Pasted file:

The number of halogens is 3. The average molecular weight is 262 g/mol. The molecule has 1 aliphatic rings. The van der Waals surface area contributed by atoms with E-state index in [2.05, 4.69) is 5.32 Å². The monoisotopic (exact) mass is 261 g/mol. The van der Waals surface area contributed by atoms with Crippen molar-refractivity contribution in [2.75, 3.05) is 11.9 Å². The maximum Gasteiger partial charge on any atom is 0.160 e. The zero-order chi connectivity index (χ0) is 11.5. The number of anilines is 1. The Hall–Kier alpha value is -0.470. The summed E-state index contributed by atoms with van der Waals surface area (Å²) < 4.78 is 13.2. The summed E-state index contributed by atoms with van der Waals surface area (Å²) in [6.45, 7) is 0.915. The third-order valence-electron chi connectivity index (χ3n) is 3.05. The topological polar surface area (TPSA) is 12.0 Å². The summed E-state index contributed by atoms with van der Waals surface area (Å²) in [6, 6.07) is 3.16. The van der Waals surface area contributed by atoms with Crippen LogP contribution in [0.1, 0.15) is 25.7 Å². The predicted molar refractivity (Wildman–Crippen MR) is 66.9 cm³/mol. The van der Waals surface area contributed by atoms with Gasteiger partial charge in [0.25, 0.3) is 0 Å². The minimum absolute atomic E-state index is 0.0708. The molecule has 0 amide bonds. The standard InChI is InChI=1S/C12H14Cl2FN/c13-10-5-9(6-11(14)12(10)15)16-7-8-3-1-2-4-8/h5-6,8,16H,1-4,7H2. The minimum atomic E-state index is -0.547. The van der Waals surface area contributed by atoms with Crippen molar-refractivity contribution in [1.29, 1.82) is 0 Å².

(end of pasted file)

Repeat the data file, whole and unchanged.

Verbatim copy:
The number of halogens is 3. The average molecular weight is 262 g/mol. The molecule has 1 aliphatic rings. The van der Waals surface area contributed by atoms with E-state index in [2.05, 4.69) is 5.32 Å². The monoisotopic (exact) mass is 261 g/mol. The van der Waals surface area contributed by atoms with Crippen molar-refractivity contribution in [2.75, 3.05) is 11.9 Å². The maximum Gasteiger partial charge on any atom is 0.160 e. The zero-order chi connectivity index (χ0) is 11.5. The number of anilines is 1. The Hall–Kier alpha value is -0.470. The summed E-state index contributed by atoms with van der Waals surface area (Å²) < 4.78 is 13.2. The summed E-state index contributed by atoms with van der Waals surface area (Å²) in [6.45, 7) is 0.915. The third-order valence-electron chi connectivity index (χ3n) is 3.05. The topological polar surface area (TPSA) is 12.0 Å². The summed E-state index contributed by atoms with van der Waals surface area (Å²) in [6, 6.07) is 3.16. The van der Waals surface area contributed by atoms with Crippen LogP contribution in [0.1, 0.15) is 25.7 Å². The predicted molar refractivity (Wildman–Crippen MR) is 66.9 cm³/mol. The van der Waals surface area contributed by atoms with Gasteiger partial charge in [0.25, 0.3) is 0 Å². The minimum absolute atomic E-state index is 0.0708. The molecule has 0 amide bonds. The standard InChI is InChI=1S/C12H14Cl2FN/c13-10-5-9(6-11(14)12(10)15)16-7-8-3-1-2-4-8/h5-6,8,16H,1-4,7H2. The minimum atomic E-state index is -0.547. The van der Waals surface area contributed by atoms with Crippen molar-refractivity contribution in [1.29, 1.82) is 0 Å².